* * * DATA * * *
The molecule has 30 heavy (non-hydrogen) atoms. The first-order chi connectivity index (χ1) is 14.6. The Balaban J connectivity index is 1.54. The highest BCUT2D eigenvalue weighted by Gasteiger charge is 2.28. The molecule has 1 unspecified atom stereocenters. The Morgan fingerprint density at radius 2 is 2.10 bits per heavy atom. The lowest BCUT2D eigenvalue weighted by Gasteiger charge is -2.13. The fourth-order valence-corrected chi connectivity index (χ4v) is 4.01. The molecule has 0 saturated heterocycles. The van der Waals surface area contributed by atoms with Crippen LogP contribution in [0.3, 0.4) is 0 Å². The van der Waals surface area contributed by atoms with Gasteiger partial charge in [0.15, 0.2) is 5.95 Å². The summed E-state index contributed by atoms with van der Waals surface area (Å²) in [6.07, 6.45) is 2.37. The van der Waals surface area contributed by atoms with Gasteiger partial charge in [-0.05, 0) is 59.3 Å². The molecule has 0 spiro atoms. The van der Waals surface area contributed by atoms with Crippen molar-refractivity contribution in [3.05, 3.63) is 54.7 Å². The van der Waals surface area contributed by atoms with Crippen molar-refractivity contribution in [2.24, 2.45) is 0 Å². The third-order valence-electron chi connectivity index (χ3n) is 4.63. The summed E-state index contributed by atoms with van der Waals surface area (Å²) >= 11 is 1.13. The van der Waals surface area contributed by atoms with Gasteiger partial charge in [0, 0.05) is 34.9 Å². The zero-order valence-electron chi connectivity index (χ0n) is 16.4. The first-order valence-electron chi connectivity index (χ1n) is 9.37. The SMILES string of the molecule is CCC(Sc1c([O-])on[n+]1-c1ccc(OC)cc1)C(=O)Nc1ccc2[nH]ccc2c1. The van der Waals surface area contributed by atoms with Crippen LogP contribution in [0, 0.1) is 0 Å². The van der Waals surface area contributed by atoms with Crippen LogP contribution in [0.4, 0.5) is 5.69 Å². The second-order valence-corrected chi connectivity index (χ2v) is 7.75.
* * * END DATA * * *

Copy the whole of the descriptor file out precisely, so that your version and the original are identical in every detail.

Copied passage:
The molecule has 30 heavy (non-hydrogen) atoms. The first-order chi connectivity index (χ1) is 14.6. The Balaban J connectivity index is 1.54. The highest BCUT2D eigenvalue weighted by Gasteiger charge is 2.28. The molecule has 1 unspecified atom stereocenters. The Morgan fingerprint density at radius 2 is 2.10 bits per heavy atom. The lowest BCUT2D eigenvalue weighted by Gasteiger charge is -2.13. The fourth-order valence-corrected chi connectivity index (χ4v) is 4.01. The molecule has 0 saturated heterocycles. The van der Waals surface area contributed by atoms with Crippen LogP contribution in [0.3, 0.4) is 0 Å². The van der Waals surface area contributed by atoms with Gasteiger partial charge in [0.15, 0.2) is 5.95 Å². The summed E-state index contributed by atoms with van der Waals surface area (Å²) in [6.07, 6.45) is 2.37. The van der Waals surface area contributed by atoms with Gasteiger partial charge in [-0.05, 0) is 59.3 Å². The molecule has 0 spiro atoms. The van der Waals surface area contributed by atoms with Crippen molar-refractivity contribution in [3.05, 3.63) is 54.7 Å². The van der Waals surface area contributed by atoms with Crippen molar-refractivity contribution in [2.24, 2.45) is 0 Å². The third-order valence-electron chi connectivity index (χ3n) is 4.63. The summed E-state index contributed by atoms with van der Waals surface area (Å²) >= 11 is 1.13. The van der Waals surface area contributed by atoms with Gasteiger partial charge in [0, 0.05) is 34.9 Å². The zero-order valence-electron chi connectivity index (χ0n) is 16.4. The first-order valence-electron chi connectivity index (χ1n) is 9.37. The SMILES string of the molecule is CCC(Sc1c([O-])on[n+]1-c1ccc(OC)cc1)C(=O)Nc1ccc2[nH]ccc2c1. The van der Waals surface area contributed by atoms with Crippen LogP contribution in [0, 0.1) is 0 Å². The van der Waals surface area contributed by atoms with Crippen LogP contribution in [0.4, 0.5) is 5.69 Å². The second-order valence-corrected chi connectivity index (χ2v) is 7.75.